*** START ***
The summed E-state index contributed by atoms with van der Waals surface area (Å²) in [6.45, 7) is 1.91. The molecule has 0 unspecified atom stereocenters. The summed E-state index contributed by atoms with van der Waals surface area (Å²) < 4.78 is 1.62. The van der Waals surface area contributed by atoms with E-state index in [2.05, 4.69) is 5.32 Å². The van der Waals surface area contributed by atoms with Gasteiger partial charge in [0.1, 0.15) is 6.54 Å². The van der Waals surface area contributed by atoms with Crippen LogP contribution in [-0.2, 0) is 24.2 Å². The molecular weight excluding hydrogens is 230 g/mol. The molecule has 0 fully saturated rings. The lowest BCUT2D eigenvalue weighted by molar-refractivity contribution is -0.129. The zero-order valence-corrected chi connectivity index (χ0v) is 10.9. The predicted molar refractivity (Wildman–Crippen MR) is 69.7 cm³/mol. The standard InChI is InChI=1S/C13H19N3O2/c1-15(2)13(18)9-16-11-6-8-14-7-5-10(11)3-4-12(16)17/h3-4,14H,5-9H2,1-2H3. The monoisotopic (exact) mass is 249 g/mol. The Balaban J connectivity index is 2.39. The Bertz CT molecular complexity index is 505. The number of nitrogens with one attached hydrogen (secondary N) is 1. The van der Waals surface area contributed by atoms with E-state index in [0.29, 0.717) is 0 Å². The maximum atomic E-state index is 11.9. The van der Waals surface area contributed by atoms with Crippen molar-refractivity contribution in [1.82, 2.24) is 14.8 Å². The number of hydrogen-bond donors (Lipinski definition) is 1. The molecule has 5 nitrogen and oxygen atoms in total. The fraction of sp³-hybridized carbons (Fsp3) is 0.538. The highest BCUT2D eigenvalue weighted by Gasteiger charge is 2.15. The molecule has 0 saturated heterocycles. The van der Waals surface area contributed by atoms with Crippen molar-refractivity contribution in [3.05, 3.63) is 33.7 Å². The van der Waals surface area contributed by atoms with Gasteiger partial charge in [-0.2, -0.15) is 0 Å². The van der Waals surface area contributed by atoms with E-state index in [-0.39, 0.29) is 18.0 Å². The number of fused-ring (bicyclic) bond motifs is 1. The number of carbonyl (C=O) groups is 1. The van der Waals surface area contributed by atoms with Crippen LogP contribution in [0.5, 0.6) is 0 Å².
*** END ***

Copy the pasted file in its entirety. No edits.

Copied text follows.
The summed E-state index contributed by atoms with van der Waals surface area (Å²) in [6.45, 7) is 1.91. The molecule has 0 unspecified atom stereocenters. The summed E-state index contributed by atoms with van der Waals surface area (Å²) < 4.78 is 1.62. The van der Waals surface area contributed by atoms with E-state index in [2.05, 4.69) is 5.32 Å². The van der Waals surface area contributed by atoms with Gasteiger partial charge in [0.1, 0.15) is 6.54 Å². The van der Waals surface area contributed by atoms with Crippen LogP contribution in [-0.2, 0) is 24.2 Å². The molecular weight excluding hydrogens is 230 g/mol. The molecule has 0 fully saturated rings. The lowest BCUT2D eigenvalue weighted by molar-refractivity contribution is -0.129. The zero-order valence-corrected chi connectivity index (χ0v) is 10.9. The predicted molar refractivity (Wildman–Crippen MR) is 69.7 cm³/mol. The standard InChI is InChI=1S/C13H19N3O2/c1-15(2)13(18)9-16-11-6-8-14-7-5-10(11)3-4-12(16)17/h3-4,14H,5-9H2,1-2H3. The monoisotopic (exact) mass is 249 g/mol. The Balaban J connectivity index is 2.39. The Bertz CT molecular complexity index is 505. The number of nitrogens with one attached hydrogen (secondary N) is 1. The van der Waals surface area contributed by atoms with E-state index in [0.29, 0.717) is 0 Å². The maximum atomic E-state index is 11.9. The van der Waals surface area contributed by atoms with Crippen molar-refractivity contribution in [1.82, 2.24) is 14.8 Å². The number of hydrogen-bond donors (Lipinski definition) is 1. The molecule has 5 nitrogen and oxygen atoms in total. The fraction of sp³-hybridized carbons (Fsp3) is 0.538. The highest BCUT2D eigenvalue weighted by Gasteiger charge is 2.15. The molecule has 0 saturated heterocycles. The van der Waals surface area contributed by atoms with Crippen molar-refractivity contribution in [3.05, 3.63) is 33.7 Å². The van der Waals surface area contributed by atoms with Gasteiger partial charge in [-0.2, -0.15) is 0 Å². The van der Waals surface area contributed by atoms with E-state index in [-0.39, 0.29) is 18.0 Å². The number of fused-ring (bicyclic) bond motifs is 1. The number of carbonyl (C=O) groups is 1. The van der Waals surface area contributed by atoms with Crippen LogP contribution in [0.5, 0.6) is 0 Å².